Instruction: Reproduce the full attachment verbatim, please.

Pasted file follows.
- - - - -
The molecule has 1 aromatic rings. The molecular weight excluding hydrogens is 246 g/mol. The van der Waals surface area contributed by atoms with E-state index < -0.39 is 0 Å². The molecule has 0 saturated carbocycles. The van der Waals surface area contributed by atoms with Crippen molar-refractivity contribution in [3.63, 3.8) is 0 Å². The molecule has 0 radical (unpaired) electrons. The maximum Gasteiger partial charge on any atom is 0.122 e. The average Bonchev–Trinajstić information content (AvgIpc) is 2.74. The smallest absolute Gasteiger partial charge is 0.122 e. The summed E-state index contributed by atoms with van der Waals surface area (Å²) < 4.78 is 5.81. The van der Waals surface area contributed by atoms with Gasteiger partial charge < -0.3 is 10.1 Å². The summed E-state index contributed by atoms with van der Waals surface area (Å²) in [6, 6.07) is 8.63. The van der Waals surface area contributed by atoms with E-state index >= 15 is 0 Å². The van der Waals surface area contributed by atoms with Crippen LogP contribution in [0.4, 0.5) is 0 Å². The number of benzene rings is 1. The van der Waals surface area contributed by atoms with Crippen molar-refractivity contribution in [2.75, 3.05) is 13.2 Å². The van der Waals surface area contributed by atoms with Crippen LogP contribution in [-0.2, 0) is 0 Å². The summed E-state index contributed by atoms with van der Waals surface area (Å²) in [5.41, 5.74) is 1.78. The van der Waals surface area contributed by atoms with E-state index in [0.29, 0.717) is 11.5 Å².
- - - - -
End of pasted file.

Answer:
The molecule has 1 aromatic rings. The molecular weight excluding hydrogens is 246 g/mol. The van der Waals surface area contributed by atoms with E-state index < -0.39 is 0 Å². The molecule has 0 saturated carbocycles. The van der Waals surface area contributed by atoms with Crippen molar-refractivity contribution in [3.63, 3.8) is 0 Å². The molecule has 0 radical (unpaired) electrons. The maximum Gasteiger partial charge on any atom is 0.122 e. The average Bonchev–Trinajstić information content (AvgIpc) is 2.74. The smallest absolute Gasteiger partial charge is 0.122 e. The summed E-state index contributed by atoms with van der Waals surface area (Å²) < 4.78 is 5.81. The van der Waals surface area contributed by atoms with Gasteiger partial charge < -0.3 is 10.1 Å². The summed E-state index contributed by atoms with van der Waals surface area (Å²) in [6, 6.07) is 8.63. The van der Waals surface area contributed by atoms with E-state index >= 15 is 0 Å². The van der Waals surface area contributed by atoms with Crippen LogP contribution in [0.4, 0.5) is 0 Å². The number of benzene rings is 1. The van der Waals surface area contributed by atoms with Crippen molar-refractivity contribution in [2.75, 3.05) is 13.2 Å². The van der Waals surface area contributed by atoms with Crippen LogP contribution in [-0.2, 0) is 0 Å². The summed E-state index contributed by atoms with van der Waals surface area (Å²) in [5.41, 5.74) is 1.78. The van der Waals surface area contributed by atoms with E-state index in [0.29, 0.717) is 11.5 Å².